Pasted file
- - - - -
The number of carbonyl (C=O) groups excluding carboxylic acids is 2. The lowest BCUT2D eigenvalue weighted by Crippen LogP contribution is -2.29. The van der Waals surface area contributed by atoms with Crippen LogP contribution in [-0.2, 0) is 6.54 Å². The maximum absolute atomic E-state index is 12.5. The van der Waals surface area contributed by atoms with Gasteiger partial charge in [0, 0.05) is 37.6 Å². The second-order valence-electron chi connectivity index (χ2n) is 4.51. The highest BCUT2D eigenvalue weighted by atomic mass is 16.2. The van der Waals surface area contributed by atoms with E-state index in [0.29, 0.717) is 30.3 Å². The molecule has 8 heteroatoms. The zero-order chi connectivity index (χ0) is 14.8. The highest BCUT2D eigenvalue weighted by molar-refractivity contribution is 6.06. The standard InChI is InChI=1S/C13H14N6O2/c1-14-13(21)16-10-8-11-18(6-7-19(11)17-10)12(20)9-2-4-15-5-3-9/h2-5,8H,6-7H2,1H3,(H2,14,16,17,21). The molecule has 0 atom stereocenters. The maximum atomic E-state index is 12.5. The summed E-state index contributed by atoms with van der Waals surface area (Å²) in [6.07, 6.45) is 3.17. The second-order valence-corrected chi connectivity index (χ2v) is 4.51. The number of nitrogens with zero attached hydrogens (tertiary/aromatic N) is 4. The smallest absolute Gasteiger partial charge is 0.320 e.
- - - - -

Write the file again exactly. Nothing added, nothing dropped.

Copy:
The number of carbonyl (C=O) groups excluding carboxylic acids is 2. The lowest BCUT2D eigenvalue weighted by Crippen LogP contribution is -2.29. The van der Waals surface area contributed by atoms with Crippen LogP contribution in [-0.2, 0) is 6.54 Å². The maximum absolute atomic E-state index is 12.5. The van der Waals surface area contributed by atoms with Gasteiger partial charge in [0, 0.05) is 37.6 Å². The second-order valence-electron chi connectivity index (χ2n) is 4.51. The highest BCUT2D eigenvalue weighted by atomic mass is 16.2. The van der Waals surface area contributed by atoms with E-state index in [0.29, 0.717) is 30.3 Å². The molecule has 8 heteroatoms. The zero-order chi connectivity index (χ0) is 14.8. The highest BCUT2D eigenvalue weighted by molar-refractivity contribution is 6.06. The standard InChI is InChI=1S/C13H14N6O2/c1-14-13(21)16-10-8-11-18(6-7-19(11)17-10)12(20)9-2-4-15-5-3-9/h2-5,8H,6-7H2,1H3,(H2,14,16,17,21). The molecule has 0 atom stereocenters. The maximum atomic E-state index is 12.5. The summed E-state index contributed by atoms with van der Waals surface area (Å²) in [6.07, 6.45) is 3.17. The second-order valence-corrected chi connectivity index (χ2v) is 4.51. The number of nitrogens with zero attached hydrogens (tertiary/aromatic N) is 4. The smallest absolute Gasteiger partial charge is 0.320 e.